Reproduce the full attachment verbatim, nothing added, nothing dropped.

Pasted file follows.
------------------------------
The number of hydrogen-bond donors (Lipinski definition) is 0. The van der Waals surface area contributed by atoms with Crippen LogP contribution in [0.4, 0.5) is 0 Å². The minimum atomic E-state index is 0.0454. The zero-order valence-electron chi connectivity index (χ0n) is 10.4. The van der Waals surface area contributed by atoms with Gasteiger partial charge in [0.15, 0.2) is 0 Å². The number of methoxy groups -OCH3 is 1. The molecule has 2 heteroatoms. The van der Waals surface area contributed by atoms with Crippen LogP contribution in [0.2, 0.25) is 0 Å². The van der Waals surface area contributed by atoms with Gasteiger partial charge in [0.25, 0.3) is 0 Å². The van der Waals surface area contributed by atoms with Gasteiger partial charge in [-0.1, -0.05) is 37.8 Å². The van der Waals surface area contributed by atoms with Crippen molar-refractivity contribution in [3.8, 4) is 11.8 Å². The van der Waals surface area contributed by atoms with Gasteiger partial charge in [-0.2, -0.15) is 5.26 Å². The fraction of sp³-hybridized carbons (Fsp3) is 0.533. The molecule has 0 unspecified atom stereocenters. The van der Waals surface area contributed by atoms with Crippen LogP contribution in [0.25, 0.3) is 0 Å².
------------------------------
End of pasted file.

The number of hydrogen-bond donors (Lipinski definition) is 0. The van der Waals surface area contributed by atoms with Crippen LogP contribution in [0.4, 0.5) is 0 Å². The minimum atomic E-state index is 0.0454. The zero-order valence-electron chi connectivity index (χ0n) is 10.4. The van der Waals surface area contributed by atoms with Gasteiger partial charge in [0.15, 0.2) is 0 Å². The number of methoxy groups -OCH3 is 1. The molecule has 2 heteroatoms. The van der Waals surface area contributed by atoms with Crippen LogP contribution in [0.2, 0.25) is 0 Å². The van der Waals surface area contributed by atoms with Gasteiger partial charge in [0.25, 0.3) is 0 Å². The van der Waals surface area contributed by atoms with Gasteiger partial charge in [-0.1, -0.05) is 37.8 Å². The van der Waals surface area contributed by atoms with Crippen molar-refractivity contribution in [3.8, 4) is 11.8 Å². The van der Waals surface area contributed by atoms with Gasteiger partial charge in [-0.2, -0.15) is 5.26 Å². The fraction of sp³-hybridized carbons (Fsp3) is 0.533. The molecule has 0 unspecified atom stereocenters. The van der Waals surface area contributed by atoms with Crippen LogP contribution in [0.25, 0.3) is 0 Å².